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On the Books: Product placement comes to ebooks

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Find Me Im Yours

– It’s a fact of the modern world that product placement is everywhere. Books, however, were always sacred in that regard, untainted by commercial messaging: a slice of media we could consume without being not-so-subtly persuaded to consume something else, too. That assumption was upended yesterday with the release of Find Me, I’m Yours by Hillary Carlip—a new ebook and sponsored-content vehicle from RosettaBooks. Take the following scene from the romance/comedy novel, as retold by The New York Times, in which a character named Mags is made fun of by her coworker for using the artificial sweetener Sweet’N Low to sweeten her cup of joe.

“Hellooo, isn’t it bad for you?” the friend asks. Mags replies that she has researched the claims online and found studies showing that the product is safe: “They fed lab rats twenty-five hundred packets of Sweet’N Low a day … And still the F.D.A. or E.P.A., or whatevs agency, couldn’t connect the dots from any kind of cancer in humans to my party in a packet.”

That exchange was brought to you by Cumberland Packing Corporation, reports The Times—the manufacturer of Sweet’N Low paid about $1.3 million for that and a handful of other positive references to the product. If product placement in novels seems a bit, well, out-of-place to you, consider that at one time, it seemed strange to TV audiences too. Find Me also has a range of multimedia marketing opportunities online: Carlip has helped create over 30 sites, social media accounts, and web videos based on the book. If RosettaBooks’ ad venture succeeds, The Times writes, “it could usher in a new business model for publishers, one that blurs the lines between art and commerce in ways that are routine in TV shows and movies but rare in books.”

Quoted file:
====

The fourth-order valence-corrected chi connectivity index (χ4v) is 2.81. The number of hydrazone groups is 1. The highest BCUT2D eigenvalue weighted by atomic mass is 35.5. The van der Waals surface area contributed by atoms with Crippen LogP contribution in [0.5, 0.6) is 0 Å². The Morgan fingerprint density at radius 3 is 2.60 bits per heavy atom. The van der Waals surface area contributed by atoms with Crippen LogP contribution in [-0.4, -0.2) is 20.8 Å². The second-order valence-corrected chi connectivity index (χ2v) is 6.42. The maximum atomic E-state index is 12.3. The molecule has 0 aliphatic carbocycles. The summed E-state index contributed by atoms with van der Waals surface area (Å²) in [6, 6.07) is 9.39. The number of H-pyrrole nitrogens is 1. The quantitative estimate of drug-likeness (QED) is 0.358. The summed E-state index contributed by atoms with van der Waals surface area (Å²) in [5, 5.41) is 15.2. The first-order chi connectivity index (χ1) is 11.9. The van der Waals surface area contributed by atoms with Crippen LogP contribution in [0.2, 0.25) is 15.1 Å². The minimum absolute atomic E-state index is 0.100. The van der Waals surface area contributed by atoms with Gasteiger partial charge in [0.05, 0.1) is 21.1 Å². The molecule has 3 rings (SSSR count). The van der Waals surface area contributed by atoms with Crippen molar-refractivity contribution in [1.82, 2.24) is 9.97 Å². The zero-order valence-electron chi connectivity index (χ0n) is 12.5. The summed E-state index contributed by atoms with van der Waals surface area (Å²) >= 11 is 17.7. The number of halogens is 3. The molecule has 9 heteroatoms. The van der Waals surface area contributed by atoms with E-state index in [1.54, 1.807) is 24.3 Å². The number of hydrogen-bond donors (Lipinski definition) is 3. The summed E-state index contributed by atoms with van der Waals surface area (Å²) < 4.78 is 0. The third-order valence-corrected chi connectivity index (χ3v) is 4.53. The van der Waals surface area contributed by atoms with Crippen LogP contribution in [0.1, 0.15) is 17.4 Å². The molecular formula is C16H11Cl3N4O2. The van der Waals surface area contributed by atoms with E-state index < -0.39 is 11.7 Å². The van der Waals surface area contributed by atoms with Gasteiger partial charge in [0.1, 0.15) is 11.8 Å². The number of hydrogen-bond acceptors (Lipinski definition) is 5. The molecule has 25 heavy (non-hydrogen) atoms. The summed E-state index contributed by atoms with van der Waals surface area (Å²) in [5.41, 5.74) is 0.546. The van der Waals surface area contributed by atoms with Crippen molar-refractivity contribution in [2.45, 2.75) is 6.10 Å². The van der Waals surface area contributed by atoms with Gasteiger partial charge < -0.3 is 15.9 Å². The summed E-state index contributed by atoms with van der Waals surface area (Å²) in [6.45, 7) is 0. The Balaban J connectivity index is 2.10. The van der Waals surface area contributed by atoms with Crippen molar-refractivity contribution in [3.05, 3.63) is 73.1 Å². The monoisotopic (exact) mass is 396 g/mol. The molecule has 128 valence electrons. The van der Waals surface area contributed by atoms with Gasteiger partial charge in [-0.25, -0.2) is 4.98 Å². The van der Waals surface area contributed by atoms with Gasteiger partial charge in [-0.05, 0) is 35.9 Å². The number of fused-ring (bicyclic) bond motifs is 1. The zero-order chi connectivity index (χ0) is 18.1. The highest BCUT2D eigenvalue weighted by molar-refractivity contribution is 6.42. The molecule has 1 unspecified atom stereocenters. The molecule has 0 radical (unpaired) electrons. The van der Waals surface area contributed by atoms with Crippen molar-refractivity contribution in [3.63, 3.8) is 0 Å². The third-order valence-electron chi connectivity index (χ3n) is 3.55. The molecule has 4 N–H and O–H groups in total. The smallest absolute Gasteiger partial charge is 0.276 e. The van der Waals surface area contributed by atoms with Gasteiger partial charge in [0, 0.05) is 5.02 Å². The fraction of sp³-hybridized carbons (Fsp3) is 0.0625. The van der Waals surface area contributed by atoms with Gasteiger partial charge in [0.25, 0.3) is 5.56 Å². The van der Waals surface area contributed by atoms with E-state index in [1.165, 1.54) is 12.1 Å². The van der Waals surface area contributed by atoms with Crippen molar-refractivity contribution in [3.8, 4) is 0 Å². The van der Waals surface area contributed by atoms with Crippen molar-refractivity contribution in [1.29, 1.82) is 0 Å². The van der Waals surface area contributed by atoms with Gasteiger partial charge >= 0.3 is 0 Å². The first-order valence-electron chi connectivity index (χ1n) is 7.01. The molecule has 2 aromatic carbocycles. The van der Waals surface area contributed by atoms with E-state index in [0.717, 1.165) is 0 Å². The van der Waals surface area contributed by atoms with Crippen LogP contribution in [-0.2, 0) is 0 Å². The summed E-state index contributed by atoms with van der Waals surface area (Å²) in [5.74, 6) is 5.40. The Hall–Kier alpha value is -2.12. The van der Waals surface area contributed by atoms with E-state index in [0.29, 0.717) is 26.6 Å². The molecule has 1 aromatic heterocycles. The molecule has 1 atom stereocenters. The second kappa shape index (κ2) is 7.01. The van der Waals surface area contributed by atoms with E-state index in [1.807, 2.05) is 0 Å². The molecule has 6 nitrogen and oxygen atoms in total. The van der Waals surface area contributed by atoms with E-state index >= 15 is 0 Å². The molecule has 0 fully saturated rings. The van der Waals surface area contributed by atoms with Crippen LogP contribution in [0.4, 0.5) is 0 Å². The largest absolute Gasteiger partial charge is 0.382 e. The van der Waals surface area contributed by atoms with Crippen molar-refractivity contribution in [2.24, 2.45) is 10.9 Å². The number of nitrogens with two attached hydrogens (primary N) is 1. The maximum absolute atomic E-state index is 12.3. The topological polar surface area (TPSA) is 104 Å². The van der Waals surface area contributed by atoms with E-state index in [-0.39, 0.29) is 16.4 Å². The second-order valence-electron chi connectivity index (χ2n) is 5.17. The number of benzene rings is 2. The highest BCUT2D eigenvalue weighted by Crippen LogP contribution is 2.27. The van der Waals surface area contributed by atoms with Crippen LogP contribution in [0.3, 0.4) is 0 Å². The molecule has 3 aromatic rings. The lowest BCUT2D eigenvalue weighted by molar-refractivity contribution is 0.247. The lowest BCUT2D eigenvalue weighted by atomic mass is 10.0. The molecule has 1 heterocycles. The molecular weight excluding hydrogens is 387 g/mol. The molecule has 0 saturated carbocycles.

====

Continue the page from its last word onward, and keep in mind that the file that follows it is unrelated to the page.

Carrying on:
– Listeners of the BBC’s Radio 4 are angry about its “shameless” promotion of the habitually offensive comedian-cum-political theorist Russell Brand’s new book, Revolution—his take on what’s wrong with British politics today. The Independent reports that listeners called in and tweeted to complain about the segment featuring the contrarian comedian and several other guests discussing, among other things, the political issues covered in his book, calling it “abysmal and embarrassing,” “self-serving,” and “pathetic.” The controversy comes in the wake of an appearance on the BBC’s Newsnight during which Brand blasted British politicians and said he was “open-minded” about 9/11 conspiracy theories.

– Cast your second ballot of Election Day over at the online book-lover’s democracy Goodreads.com: The first round of voting for the 2014 Goodreads Choice Awards opened yesterday. The book-review site has nominated 15 selections in 20 categories of literature—including sci-fi, business, humor, YA, and memoir—and readers are welcome to write in their own votes. Past winning titles include favorites Gone Girl and The Casual Vacancy. Semifinals begin next week. [Mediabistro]

– Jill Abramson, the fired executive editor of The New York Times, is launching a short story publishing venture with acclaimed journalist Steven Brill. Poynter reports that they are currently nearing an investment deal for a startup in which they plan to pay authors $100,000 advances for short stories and publish one per month via a reader subscription platform.